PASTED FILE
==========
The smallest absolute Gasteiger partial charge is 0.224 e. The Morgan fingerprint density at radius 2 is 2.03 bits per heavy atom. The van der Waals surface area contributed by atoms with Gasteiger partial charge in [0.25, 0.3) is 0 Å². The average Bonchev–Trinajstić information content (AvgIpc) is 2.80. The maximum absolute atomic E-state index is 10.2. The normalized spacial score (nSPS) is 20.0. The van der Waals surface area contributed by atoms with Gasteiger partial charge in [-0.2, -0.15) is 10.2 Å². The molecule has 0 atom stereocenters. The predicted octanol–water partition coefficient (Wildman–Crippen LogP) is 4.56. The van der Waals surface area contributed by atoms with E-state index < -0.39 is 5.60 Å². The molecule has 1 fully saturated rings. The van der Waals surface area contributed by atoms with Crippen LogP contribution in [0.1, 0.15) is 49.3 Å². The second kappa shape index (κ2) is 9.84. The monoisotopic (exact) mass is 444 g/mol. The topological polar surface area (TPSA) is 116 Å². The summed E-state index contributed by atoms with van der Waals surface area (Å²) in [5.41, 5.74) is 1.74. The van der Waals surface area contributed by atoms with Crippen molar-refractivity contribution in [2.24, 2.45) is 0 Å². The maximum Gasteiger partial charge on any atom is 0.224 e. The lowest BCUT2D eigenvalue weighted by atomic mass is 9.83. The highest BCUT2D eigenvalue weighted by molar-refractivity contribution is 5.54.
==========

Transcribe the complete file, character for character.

The smallest absolute Gasteiger partial charge is 0.224 e. The Morgan fingerprint density at radius 2 is 2.03 bits per heavy atom. The van der Waals surface area contributed by atoms with Gasteiger partial charge in [0.25, 0.3) is 0 Å². The average Bonchev–Trinajstić information content (AvgIpc) is 2.80. The maximum absolute atomic E-state index is 10.2. The normalized spacial score (nSPS) is 20.0. The van der Waals surface area contributed by atoms with Gasteiger partial charge in [-0.2, -0.15) is 10.2 Å². The molecule has 0 atom stereocenters. The predicted octanol–water partition coefficient (Wildman–Crippen LogP) is 4.56. The van der Waals surface area contributed by atoms with E-state index < -0.39 is 5.60 Å². The molecule has 1 fully saturated rings. The van der Waals surface area contributed by atoms with Crippen LogP contribution in [0.1, 0.15) is 49.3 Å². The second kappa shape index (κ2) is 9.84. The monoisotopic (exact) mass is 444 g/mol. The topological polar surface area (TPSA) is 116 Å². The summed E-state index contributed by atoms with van der Waals surface area (Å²) in [5.41, 5.74) is 1.74. The van der Waals surface area contributed by atoms with Crippen molar-refractivity contribution in [2.24, 2.45) is 0 Å². The maximum Gasteiger partial charge on any atom is 0.224 e. The lowest BCUT2D eigenvalue weighted by atomic mass is 9.83. The highest BCUT2D eigenvalue weighted by molar-refractivity contribution is 5.54.